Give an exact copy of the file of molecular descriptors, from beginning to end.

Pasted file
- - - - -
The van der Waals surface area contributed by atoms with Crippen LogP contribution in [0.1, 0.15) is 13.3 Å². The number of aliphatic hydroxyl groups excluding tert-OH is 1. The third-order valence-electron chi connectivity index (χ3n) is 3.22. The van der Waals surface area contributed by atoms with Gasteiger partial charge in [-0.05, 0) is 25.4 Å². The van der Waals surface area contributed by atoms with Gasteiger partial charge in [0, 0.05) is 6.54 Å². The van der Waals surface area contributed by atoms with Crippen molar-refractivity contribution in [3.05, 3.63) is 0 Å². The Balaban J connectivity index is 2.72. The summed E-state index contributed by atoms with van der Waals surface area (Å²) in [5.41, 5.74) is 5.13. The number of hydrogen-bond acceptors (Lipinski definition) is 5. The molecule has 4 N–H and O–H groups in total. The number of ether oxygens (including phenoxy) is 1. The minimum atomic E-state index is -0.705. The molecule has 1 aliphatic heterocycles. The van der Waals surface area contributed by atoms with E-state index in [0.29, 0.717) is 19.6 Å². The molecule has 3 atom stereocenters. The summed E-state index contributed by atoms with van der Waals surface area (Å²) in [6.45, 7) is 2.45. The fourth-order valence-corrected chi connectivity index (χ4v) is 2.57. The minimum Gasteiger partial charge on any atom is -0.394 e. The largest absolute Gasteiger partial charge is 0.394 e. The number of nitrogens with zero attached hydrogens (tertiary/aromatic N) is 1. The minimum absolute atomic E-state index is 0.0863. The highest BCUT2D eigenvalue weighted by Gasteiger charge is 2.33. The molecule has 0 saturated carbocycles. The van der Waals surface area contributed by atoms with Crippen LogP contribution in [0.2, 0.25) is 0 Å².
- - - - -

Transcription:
The van der Waals surface area contributed by atoms with Crippen LogP contribution in [0.1, 0.15) is 13.3 Å². The number of aliphatic hydroxyl groups excluding tert-OH is 1. The third-order valence-electron chi connectivity index (χ3n) is 3.22. The van der Waals surface area contributed by atoms with Gasteiger partial charge in [-0.05, 0) is 25.4 Å². The van der Waals surface area contributed by atoms with Gasteiger partial charge in [0, 0.05) is 6.54 Å². The van der Waals surface area contributed by atoms with Crippen molar-refractivity contribution in [3.05, 3.63) is 0 Å². The Balaban J connectivity index is 2.72. The summed E-state index contributed by atoms with van der Waals surface area (Å²) in [5.41, 5.74) is 5.13. The number of hydrogen-bond acceptors (Lipinski definition) is 5. The molecule has 4 N–H and O–H groups in total. The number of ether oxygens (including phenoxy) is 1. The minimum atomic E-state index is -0.705. The molecule has 1 aliphatic heterocycles. The van der Waals surface area contributed by atoms with E-state index in [0.29, 0.717) is 19.6 Å². The molecule has 3 atom stereocenters. The summed E-state index contributed by atoms with van der Waals surface area (Å²) in [6.45, 7) is 2.45. The fourth-order valence-corrected chi connectivity index (χ4v) is 2.57. The minimum Gasteiger partial charge on any atom is -0.394 e. The largest absolute Gasteiger partial charge is 0.394 e. The number of nitrogens with zero attached hydrogens (tertiary/aromatic N) is 1. The minimum absolute atomic E-state index is 0.0863. The highest BCUT2D eigenvalue weighted by Gasteiger charge is 2.33. The molecule has 0 saturated carbocycles. The van der Waals surface area contributed by atoms with Crippen LogP contribution in [0.2, 0.25) is 0 Å².